Defiant North Korea crosses missile threshold
North Korea crossed a “major threshold” towards developing a nuclear missile capable of striking the US when it successfully launched a rocket into space on Wednesday.
The UN Security Council “condemned” the thinly disguised missile test after meeting in emergency session last night. America led the denunciation of the unexpected launch of the Unha-3 rocket from Sohae Space Centre, calling it a “highly provocative act that threatens regional security”. The White House said it was “yet another example” of North Korea’s “irresponsible behaviour”.
By conducting the test, North Korea has broken United Nations Resolution 1874, passed unanimously in June 2009, which bans the regime from conducting “any launch using ballistic missile technology”.
Immediately after lifting off from a site north of the capital, Pyongyang, the rocket was detected by a South Korean destroyer equipped with Aegis, an advanced radar and anti-missile system. Debris from the first stage of the launch fell into the sea off the South Korean coast. The rocket, which North Korea said was designed to place a satellite into space, then passed over Japan’s Okinawa Prefecture. The second stage fell into the Pacific east of the Philippines, with aerospace experts saying the launch appeared to have been a success.
The US and Asian governments believe that North Korea’s space programme is a cover for the development of long-range ballistic missiles that could ultimately carry nuclear warheads. The country already has a small arsenal of nuclear bombs, testing devices in 2006 and 2009.
But its scientists are not yet able to make nuclear warheads for missiles. The Unha-3 rocket is a modified version of the Taepodong-2 ballistic missile. Experts believe that tests of this kind will help North Korea to master the technology needed for nuclear-armed missiles, with ranges of about 5,000 miles – sufficient to hit the US. “The North has crossed a major threshold in terms of mating an ICBM [intercontinental ballistic missile] with a nuclear weapon,” said Victor Cha, a Korea specialist at the Centre for Strategic and International Studies in Washington. “They still have other technological thresholds to cross, but this was undeniably a major one.”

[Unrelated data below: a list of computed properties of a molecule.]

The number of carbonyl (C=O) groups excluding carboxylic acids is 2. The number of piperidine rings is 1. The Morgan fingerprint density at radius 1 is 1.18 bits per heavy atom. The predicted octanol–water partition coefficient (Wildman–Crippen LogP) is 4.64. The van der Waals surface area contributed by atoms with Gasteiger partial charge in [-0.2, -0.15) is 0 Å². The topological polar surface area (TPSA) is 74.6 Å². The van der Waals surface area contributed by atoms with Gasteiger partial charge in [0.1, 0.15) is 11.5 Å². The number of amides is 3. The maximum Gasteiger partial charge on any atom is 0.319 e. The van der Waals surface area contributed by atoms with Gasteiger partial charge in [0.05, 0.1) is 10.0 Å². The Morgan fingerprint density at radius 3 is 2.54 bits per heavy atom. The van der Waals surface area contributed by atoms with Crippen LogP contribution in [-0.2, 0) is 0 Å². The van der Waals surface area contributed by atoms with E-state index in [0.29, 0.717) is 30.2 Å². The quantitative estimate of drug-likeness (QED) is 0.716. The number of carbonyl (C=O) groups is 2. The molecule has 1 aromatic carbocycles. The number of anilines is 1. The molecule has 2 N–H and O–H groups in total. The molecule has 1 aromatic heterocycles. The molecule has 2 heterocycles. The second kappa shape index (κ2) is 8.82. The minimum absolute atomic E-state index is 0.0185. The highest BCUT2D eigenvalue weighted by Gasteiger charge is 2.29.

A beaming female presenter on state television announced the launch to jubilant North Koreans. Ham Myong-son, a resident of Pyongyang, told Associated Press that he felt “proud to have been born a Korean”, adding that the occasion showed his country’s “cutting edge science and technology”.
The regime had refrained from trumpeting the test in advance, probably because the last time it did so in April, the rocket suffered catastrophic failure and plunged into the ocean barely 90 seconds after lifting off.
Following the success of the latest launch, vehicles with loudspeakers drove through Pyongyang to announce the “momentous event”. An official statement said that North Korea had exercised the “independent right to use space for peaceful purposes” by placing a satellite into an orbit that will take it over both poles.
The test occurred shortly before the first anniversary of the death of Kim Jong-il, the previous leader, on Dec 17 last year. He was succeeded by his son, Kim Jong-un, who now rules North Korea. Britain summoned the North Korean ambassador to the foreign office to hear a formal protest against this “provocative action”.
Ban Ki-moon, the UN secretary general, denounced North Korea’s action, saying it was “all the more regrettable because it defies the unified and strong call from the international community”. Kim Sung-hwan, the foreign minister of South Korea, said: “This launch is a clear violation of the UN Security Council resolutions…. and a threat to peace to the Korean Peninsula and around the world.”
Even China, North Korea’s only significant ally, voiced “regret” that the country had defied the rest of the world and carried out the test. But vociferous support came from Iran, with Gen Masoud Jazayeri, deputy commander of the armed forces, offering congratulations to the “people and the government” of North Korea on “the successful launching of the satellite-carrying rocket”.
He added: “Dominant powers, like the United States, cannot halt the progress of independent states, who through resistance can quickly tread the path of scientific and technological self-reliance.”
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